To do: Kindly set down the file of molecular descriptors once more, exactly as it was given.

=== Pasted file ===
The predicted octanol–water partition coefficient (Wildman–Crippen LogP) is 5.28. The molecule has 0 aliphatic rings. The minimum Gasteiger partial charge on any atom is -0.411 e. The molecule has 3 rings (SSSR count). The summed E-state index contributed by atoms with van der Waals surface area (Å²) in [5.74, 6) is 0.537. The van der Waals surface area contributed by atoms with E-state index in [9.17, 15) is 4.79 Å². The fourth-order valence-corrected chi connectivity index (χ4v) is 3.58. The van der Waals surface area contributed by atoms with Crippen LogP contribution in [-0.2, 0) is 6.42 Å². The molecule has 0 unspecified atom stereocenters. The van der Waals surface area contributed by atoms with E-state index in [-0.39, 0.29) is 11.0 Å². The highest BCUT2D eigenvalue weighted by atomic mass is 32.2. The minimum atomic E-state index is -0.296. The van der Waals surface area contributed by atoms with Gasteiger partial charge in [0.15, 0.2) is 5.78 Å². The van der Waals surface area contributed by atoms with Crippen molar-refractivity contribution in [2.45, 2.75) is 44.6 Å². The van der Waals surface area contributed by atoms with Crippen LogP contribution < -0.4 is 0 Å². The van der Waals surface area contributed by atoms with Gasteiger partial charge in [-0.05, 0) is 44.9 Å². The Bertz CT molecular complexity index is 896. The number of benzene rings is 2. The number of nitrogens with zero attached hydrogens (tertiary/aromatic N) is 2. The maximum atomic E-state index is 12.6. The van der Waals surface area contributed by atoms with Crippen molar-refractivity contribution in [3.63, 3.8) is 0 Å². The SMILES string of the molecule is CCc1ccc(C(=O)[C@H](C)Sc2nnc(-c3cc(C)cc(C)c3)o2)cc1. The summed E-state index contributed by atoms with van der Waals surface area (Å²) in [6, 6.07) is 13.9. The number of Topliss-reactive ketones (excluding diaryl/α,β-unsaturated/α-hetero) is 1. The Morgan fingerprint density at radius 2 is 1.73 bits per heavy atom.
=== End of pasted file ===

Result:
The predicted octanol–water partition coefficient (Wildman–Crippen LogP) is 5.28. The molecule has 0 aliphatic rings. The minimum Gasteiger partial charge on any atom is -0.411 e. The molecule has 3 rings (SSSR count). The summed E-state index contributed by atoms with van der Waals surface area (Å²) in [5.74, 6) is 0.537. The van der Waals surface area contributed by atoms with E-state index in [9.17, 15) is 4.79 Å². The fourth-order valence-corrected chi connectivity index (χ4v) is 3.58. The van der Waals surface area contributed by atoms with Crippen LogP contribution in [-0.2, 0) is 6.42 Å². The molecule has 0 unspecified atom stereocenters. The van der Waals surface area contributed by atoms with E-state index in [-0.39, 0.29) is 11.0 Å². The highest BCUT2D eigenvalue weighted by atomic mass is 32.2. The minimum atomic E-state index is -0.296. The van der Waals surface area contributed by atoms with Gasteiger partial charge in [0.15, 0.2) is 5.78 Å². The van der Waals surface area contributed by atoms with Crippen molar-refractivity contribution in [2.45, 2.75) is 44.6 Å². The van der Waals surface area contributed by atoms with Crippen LogP contribution < -0.4 is 0 Å². The van der Waals surface area contributed by atoms with Gasteiger partial charge in [-0.05, 0) is 44.9 Å². The Bertz CT molecular complexity index is 896. The number of benzene rings is 2. The number of nitrogens with zero attached hydrogens (tertiary/aromatic N) is 2. The maximum atomic E-state index is 12.6. The van der Waals surface area contributed by atoms with Crippen molar-refractivity contribution in [3.63, 3.8) is 0 Å². The SMILES string of the molecule is CCc1ccc(C(=O)[C@H](C)Sc2nnc(-c3cc(C)cc(C)c3)o2)cc1. The summed E-state index contributed by atoms with van der Waals surface area (Å²) in [6, 6.07) is 13.9. The number of Topliss-reactive ketones (excluding diaryl/α,β-unsaturated/α-hetero) is 1. The Morgan fingerprint density at radius 2 is 1.73 bits per heavy atom.